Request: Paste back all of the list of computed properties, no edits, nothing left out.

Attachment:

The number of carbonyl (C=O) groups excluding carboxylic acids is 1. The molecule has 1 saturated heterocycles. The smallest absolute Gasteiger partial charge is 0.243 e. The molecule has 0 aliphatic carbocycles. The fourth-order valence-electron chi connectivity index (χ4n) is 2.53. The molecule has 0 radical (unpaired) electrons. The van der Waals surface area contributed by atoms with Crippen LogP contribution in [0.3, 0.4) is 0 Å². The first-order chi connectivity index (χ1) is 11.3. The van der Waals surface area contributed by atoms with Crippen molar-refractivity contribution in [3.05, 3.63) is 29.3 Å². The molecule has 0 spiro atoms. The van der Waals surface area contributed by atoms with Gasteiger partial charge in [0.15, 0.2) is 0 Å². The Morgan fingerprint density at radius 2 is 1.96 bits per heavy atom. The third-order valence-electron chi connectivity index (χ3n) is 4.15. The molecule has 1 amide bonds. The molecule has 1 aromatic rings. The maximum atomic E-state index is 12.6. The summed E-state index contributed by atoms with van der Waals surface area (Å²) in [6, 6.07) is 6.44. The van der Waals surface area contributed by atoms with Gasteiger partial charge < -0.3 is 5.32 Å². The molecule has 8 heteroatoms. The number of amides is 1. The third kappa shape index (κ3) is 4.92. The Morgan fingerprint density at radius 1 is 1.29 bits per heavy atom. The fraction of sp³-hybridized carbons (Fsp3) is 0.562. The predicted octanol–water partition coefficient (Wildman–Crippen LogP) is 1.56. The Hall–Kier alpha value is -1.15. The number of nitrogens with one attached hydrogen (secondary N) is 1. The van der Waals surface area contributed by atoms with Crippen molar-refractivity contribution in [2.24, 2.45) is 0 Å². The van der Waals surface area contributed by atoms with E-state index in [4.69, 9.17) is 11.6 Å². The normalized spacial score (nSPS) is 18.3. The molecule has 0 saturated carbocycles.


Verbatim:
The number of carbonyl (C=O) groups excluding carboxylic acids is 1. The molecule has 1 saturated heterocycles. The smallest absolute Gasteiger partial charge is 0.243 e. The molecule has 0 aliphatic carbocycles. The fourth-order valence-electron chi connectivity index (χ4n) is 2.53. The molecule has 0 radical (unpaired) electrons. The van der Waals surface area contributed by atoms with Crippen LogP contribution in [0.3, 0.4) is 0 Å². The first-order chi connectivity index (χ1) is 11.3. The van der Waals surface area contributed by atoms with Crippen molar-refractivity contribution in [3.05, 3.63) is 29.3 Å². The molecule has 0 spiro atoms. The van der Waals surface area contributed by atoms with Gasteiger partial charge in [0.15, 0.2) is 0 Å². The Morgan fingerprint density at radius 2 is 1.96 bits per heavy atom. The third-order valence-electron chi connectivity index (χ3n) is 4.15. The molecule has 1 amide bonds. The molecule has 1 aromatic rings. The maximum atomic E-state index is 12.6. The summed E-state index contributed by atoms with van der Waals surface area (Å²) in [6, 6.07) is 6.44. The van der Waals surface area contributed by atoms with Gasteiger partial charge < -0.3 is 5.32 Å². The molecule has 8 heteroatoms. The number of amides is 1. The third kappa shape index (κ3) is 4.92. The Morgan fingerprint density at radius 1 is 1.29 bits per heavy atom. The fraction of sp³-hybridized carbons (Fsp3) is 0.562. The predicted octanol–water partition coefficient (Wildman–Crippen LogP) is 1.56. The Hall–Kier alpha value is -1.15. The number of nitrogens with one attached hydrogen (secondary N) is 1. The van der Waals surface area contributed by atoms with Crippen molar-refractivity contribution in [2.24, 2.45) is 0 Å². The van der Waals surface area contributed by atoms with E-state index in [4.69, 9.17) is 11.6 Å². The normalized spacial score (nSPS) is 18.3. The molecule has 0 saturated carbocycles.